Case Counts/Testing in Texas – Sunday, January 24th (3:05 PM data)
Total Tests Performed – 19,058,041
Confirmed Cases – 1,960,061 (9,731 new cases)
Active Cases – 381,595
Hospitalizations – 12,899 (11,117 available beds, 721 available ICU beds)
Fatalities – 34,322 (208 new deaths)
Recovered Cases – 1,809,067
Vaccine Data – Sunday, January 24th (12:08 PM data)
Doses Shipped by state – 2,807,050
People with one dose received – 1,459,293
People fully vaccinated – 254,687
Total doses administered – 1,713,980
Inside the Numbers
Positivity rate as of Saturday, January 23rd was 15.35%. One month ago, there were 19,200 new cases reported, one week ago there were 15,700 new cases reported, compared to the 9,731 reported yesterday. The 7 day average has decreased by 5,090 cases. The 12,899 COVID patients in hospitals now are 829 fewer than one week ago, and COVID patients make up 19.2% of total hospital beds in the state.
State Numbers Improving
The 208 new deaths reported yesterday is an improvement from the previous three days, when a total of over 1,200 deaths were reported for that period. The positivity rate for infections is also on the decrease. The rate has declined from 25% to 16% over the last seven days. And, the rolling seven day average of new cases has decreased from an average of 23,043 per day to 18,771 per day.
Update on Vaccine Rollout
Lt. Governor Dan Patrick weighed in on the vaccine rollout on Friday. Patrick wrote to the members of the Expert Vaccination Allocation Panel saying that Texans need to have a better understanding of the time it will take for everyone to be vaccinated in order to reduce wait times and confusion. Patrick said his office has been inundated with calls from constituents that are frustrated with the rollout, and claim stories of websites and phone numbers that are inoperable. In the letter, Patrick urged the panel to establish subsets of the current eligible group – Phase 1B – which are Texans 65 and older and those with chronic medical conditions. Patrick’s suggestion, for example, would prioritize those 75 and over before moving to smaller groups withing the Phase 1B grouping. This, he said, would give Texans a better understanding of the time needed to receive their vaccinations and reduce the demand on the system. At this time, no response from the panel has been made available.
Plans to Increase Security at State Capitol in Proposed Budget
Legislative leaders have unveiled the proposed base budget for the next two years, included is $39 million to increase security at the state Capitol. Included in this proposal are more bomb sniffing dogs, 74 new positions at the DPS, and additional security equipment such as more video surveillance and panic buttons throughout the building. This budget increase is in response to a plan developed by the Department of Public Safety, in conjunction with the US Secret Service, that was developed during the fall after the series of demonstrations that occurred last summer. Both agencies call the Capitol complex a “high valued target for a variety of violent actors, including anti-government extremists.” State leaders have made security at the 46 square block Capitol complex a high priority, not only in response to the past summer’s unrest, but also due to the January 6th assault on the Capitol in Washington, DC.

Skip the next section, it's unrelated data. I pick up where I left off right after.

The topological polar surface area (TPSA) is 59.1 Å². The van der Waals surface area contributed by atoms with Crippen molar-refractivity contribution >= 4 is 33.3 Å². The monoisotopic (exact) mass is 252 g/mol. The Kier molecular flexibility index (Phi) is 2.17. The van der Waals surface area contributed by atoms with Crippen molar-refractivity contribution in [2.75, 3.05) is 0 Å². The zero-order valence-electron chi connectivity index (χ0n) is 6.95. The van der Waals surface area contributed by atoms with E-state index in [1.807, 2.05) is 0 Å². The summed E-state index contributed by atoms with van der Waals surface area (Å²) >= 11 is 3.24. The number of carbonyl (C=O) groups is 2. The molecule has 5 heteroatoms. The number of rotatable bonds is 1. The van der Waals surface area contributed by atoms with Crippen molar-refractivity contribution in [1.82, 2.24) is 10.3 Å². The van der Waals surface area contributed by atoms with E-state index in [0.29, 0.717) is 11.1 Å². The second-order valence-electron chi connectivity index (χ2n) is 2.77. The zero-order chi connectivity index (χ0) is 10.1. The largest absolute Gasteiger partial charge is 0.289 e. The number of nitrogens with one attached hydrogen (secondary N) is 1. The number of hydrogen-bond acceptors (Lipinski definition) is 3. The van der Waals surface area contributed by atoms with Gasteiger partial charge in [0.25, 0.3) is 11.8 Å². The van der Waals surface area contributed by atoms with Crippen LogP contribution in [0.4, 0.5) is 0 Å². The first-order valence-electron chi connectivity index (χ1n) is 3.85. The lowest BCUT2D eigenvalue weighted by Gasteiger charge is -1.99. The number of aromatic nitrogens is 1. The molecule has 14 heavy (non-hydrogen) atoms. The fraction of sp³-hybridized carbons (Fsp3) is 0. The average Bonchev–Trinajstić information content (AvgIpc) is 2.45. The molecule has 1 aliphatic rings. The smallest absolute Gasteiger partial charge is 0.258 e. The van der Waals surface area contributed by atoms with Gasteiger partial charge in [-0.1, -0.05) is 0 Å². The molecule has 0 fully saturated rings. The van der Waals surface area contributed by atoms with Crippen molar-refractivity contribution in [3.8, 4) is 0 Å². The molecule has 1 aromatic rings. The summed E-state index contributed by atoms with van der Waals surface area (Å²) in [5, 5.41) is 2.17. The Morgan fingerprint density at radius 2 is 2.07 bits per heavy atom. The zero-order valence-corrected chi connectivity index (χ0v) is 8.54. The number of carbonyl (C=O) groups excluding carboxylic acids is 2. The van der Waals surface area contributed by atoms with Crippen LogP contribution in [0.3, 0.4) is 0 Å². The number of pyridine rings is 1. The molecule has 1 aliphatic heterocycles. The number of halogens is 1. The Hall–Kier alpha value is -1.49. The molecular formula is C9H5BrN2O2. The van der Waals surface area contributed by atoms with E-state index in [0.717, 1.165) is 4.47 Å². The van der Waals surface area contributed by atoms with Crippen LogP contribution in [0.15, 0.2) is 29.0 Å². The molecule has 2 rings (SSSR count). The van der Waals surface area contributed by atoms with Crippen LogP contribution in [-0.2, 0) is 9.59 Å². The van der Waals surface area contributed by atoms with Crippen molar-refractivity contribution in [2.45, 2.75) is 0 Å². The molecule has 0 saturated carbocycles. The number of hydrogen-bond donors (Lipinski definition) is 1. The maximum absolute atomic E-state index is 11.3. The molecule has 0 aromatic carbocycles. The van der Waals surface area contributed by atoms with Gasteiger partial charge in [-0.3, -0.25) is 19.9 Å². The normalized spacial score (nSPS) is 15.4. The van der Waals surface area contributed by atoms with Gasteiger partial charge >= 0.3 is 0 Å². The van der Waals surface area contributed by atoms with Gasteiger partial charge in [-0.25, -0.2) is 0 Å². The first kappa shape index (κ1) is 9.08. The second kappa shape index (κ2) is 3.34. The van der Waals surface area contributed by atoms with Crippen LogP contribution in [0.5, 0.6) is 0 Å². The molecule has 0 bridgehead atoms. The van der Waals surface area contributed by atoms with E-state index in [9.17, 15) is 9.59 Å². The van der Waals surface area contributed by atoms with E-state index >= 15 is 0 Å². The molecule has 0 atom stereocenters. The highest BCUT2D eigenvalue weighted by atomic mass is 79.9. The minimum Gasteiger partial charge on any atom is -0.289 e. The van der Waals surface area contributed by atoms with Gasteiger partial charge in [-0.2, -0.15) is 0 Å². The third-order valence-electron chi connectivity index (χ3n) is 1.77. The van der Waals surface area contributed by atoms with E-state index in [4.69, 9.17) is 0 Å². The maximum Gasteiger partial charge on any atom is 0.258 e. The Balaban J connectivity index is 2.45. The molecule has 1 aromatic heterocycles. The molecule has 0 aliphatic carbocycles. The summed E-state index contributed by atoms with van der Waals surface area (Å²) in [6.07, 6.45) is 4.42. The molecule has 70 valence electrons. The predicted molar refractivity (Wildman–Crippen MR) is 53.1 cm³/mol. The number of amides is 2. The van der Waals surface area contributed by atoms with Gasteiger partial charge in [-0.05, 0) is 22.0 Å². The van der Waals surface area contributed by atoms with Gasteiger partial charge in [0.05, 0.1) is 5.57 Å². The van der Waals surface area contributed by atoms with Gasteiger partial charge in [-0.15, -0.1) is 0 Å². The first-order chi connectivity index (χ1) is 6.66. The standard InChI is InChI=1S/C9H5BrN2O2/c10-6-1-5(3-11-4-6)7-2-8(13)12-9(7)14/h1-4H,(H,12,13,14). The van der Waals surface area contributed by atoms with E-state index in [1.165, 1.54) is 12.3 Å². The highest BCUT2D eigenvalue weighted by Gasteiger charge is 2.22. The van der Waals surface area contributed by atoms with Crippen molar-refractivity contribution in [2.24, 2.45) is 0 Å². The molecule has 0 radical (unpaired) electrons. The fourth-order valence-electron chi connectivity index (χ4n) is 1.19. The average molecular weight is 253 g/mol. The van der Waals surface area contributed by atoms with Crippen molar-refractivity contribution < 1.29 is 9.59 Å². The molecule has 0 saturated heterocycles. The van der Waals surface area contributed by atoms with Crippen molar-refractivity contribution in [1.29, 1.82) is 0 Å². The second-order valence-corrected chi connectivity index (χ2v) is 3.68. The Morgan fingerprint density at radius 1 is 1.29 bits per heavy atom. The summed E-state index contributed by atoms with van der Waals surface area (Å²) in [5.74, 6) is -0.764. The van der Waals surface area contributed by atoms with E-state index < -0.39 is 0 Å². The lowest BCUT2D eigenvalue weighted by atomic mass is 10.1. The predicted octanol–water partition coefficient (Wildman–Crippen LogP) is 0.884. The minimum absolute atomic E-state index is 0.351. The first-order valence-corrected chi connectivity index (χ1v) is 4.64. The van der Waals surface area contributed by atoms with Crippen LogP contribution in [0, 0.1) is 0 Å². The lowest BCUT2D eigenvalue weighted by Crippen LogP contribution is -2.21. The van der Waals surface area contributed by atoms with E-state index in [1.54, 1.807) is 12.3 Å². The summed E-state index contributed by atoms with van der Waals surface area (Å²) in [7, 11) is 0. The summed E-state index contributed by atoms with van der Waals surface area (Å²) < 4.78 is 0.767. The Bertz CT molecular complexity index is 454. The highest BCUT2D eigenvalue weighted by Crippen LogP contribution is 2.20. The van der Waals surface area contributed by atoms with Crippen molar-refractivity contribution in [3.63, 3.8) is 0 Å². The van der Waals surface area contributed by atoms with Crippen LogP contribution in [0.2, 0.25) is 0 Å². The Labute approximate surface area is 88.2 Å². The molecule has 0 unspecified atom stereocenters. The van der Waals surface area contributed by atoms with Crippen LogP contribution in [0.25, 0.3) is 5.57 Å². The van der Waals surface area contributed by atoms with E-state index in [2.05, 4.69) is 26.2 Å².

House District 68 Special Election
David Spiller, an attorney and member of the Jacksboro ISD board of trustees was the leading vote getter on Saturday in a special election to fill the unexpired term of Drew Springer, a Republican from Muenster who was recently elected to the state Senate. Spiller will face Craig Carter from Nocona, who is in the boot making business. Both are Republicans, and the two led a four way special election in this north Texas state House district. Spiller won 12 of the district’s 22 counties, but failed to reach the 50% threshold to avoid a runoff. Spiller finished with 44% of the vote, compared to Carter with 18%. After the vote is canvassed, Gov. Abbott will set a date for the runoff, sometime between February 16th and February 27th. After the runoff votes are canvassed, the winner will be sworn in to the Texas House, probably sometime in early March.
There are 125 days remaining in the regular session. The House is adjourned until 1:00PM on Tuesday, January 26th, and the Senate is adjourned until 3:00PM on Tuesday, January 26th.